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Should you Buy Your Housing Association Home?

shutterstock_157980959One of the pledges made by the Conservative Party in their 2015 election manifesto was to give all Housing Association tenants in England the right to buy their home.

Although 800,000 tenants had this right already, the proposals will offer an additional 500,000 people living in social housing the chance to get on the property ladder.

With rising house prices and skyrocketing private rents, the ‘Right to Buy’ scheme could offer more than a million households the chance to benefit from owning their own bricks and mortar.

If you are one of the lucky few, should you take the plunge?

Big Discounts Available
One of the big advantages of the ‘Right to Buy’ scheme is that it will give long term tenants a discount on buying their home. Often social tenants earn lower than average wages, so this may be their only opportunity to buy.

Those who have been living in a Housing Association property for 3 or more years will be eligible, with a 35% discount offered to those living in a house, and a 50% discount for apartment-dwellers.

Tenants who have been living in their home for longer than 3 years can also benefit from an extra discount of 1% per year of their rental term. If they live in a flat, the discount rate is doubled to 2%.

However, the maximum discount available on any single property will be just over £102,700 in London and £77,000 for the rest of England.

Not All Tenants Will be Able to Take Advantage of the Offer
Housing association tenants who want to take advantage of their right to buy will have to purchase their home at the market rate (minus the discount).

For areas where the property market has risen rapidly (especially London), tenants may find that they simply cannot afford to buy, even with the maximum discount.

A small 2-bedroom flat in London may be worth £500,000, which, subtracting the maximum discount, would mean getting a mortgage for £393,000. Most people on low or average incomes would struggle to be approved for, or pay, such a large mortgage.

A Golden Opportunity for Some
However, those residents who live in lower-priced areas beyond London and the South East of England may find that the ‘Right to Buy’ scheme offers a golden opportunity to buy.

Older residents with some savings would be able to access the best mortgage rates, while others with steady jobs may find that the higher mortgage payments in the short term benefit them financially in the long term.

Are You Ready to Buy?
Buying your home through the ‘Right to Buy’ scheme means that you will have to go through the same process as anyone else seeking to buy their own property.

You will need a deposit of at least 5% of the (discounted) value of the property, plus extra savings to cover solicitors’ fees, stamp duty (if applicable) and other expenses (up to about £5,000).

Remember that the mortgage lender will want to check your financial situation carefully before they approve a mortgage (new rules came in last April).

In the Know
One of the big advantages of being a tenant is that you already know the physical state of your home. This can help to prevent nasty surprises when it comes to maintenance.

You will also know the area and perhaps have links with the local community, so buying will allow you to stay in an area you know and like.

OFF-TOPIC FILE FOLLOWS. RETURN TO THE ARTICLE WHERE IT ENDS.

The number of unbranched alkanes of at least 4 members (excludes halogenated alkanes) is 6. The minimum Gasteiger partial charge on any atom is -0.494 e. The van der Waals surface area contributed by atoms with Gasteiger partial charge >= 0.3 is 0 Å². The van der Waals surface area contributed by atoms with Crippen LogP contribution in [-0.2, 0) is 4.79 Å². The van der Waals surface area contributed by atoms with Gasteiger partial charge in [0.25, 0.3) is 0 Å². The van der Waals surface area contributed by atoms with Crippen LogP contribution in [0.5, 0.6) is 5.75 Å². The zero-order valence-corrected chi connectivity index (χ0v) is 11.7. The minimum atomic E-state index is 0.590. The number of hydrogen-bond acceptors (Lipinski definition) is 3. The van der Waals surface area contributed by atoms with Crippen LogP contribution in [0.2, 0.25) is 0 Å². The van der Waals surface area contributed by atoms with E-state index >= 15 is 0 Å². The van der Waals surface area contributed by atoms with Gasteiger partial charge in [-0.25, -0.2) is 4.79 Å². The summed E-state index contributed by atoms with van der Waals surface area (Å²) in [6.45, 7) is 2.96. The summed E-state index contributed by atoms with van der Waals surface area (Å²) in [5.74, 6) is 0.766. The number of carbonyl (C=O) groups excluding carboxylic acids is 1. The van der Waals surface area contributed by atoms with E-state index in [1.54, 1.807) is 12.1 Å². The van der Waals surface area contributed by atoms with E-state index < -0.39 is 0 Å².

Would You Be Better Off?
If you do have enough money to cover a deposit and fees, you should consider whether you would be better off financially as an owner.

If you live in an apartment, would you have to pay extra maintenance fees for your flat once you own it? Would your mortgage payments be much higher than your current rent?

Could you afford to pay for necessary repairs and renovations that you are not liable for at the moment? It is worth thinking about these issues carefully.

Unforeseen Stresses and Strains
The very first couple who bought their council home under Mrs. Thatcher’s ‘Right to Buy’ scheme in 1980 were Mr. and Mrs. Patterson from Romford in Essex. They qualified for a 40% discount on their home and bought it for £8,315.

Unfortunately, the pair were both on low wages and struggled to pay the mortgage and household bills. The pressure resulted in divorce, leaving Mrs. Patterson to shoulder the debt and bring up her two children on her own.

Make Sure You Understand the Implicationsshutterstock_158636723
While buying your own home does not inevitably lead to disaster, it is better to understand the financial implications of a mortgage and home ownership before you take the plunge.

Speak to a financial advisor to ensure that you have all the facts before you make a decision. Also, make sure that others do not pressurize you into buying your home as part of some kind of ‘get rich quick’ scheme, as happened to some people in the 1980s.

Greater Control Over Your Life
However, for those of you who can afford it, buying your own home can have a lot of advantages.

First among these is a sense of continuity. You can live in your own home for as long as you want to. You can bring up your family in an area you already know, and will have greater control of your home.

Any restrictions over home decoration will be removed, and you will have the same rights as any homeowner to renovate and change your home to suit your needs.

A Good Time to Buy
With mortgage rates at a record low, now is good time to buy. Nationwide Building Society currently offers a first time buyer mortgage (90% LTV) fixed for 10 years at 4.79%, falling to 3.99% after that.

Property can be a valuable asset for those with a small pension pot and can provide a degree of financial security for those who have not benefitted from it before.

The decision, dear tenant, is yours.

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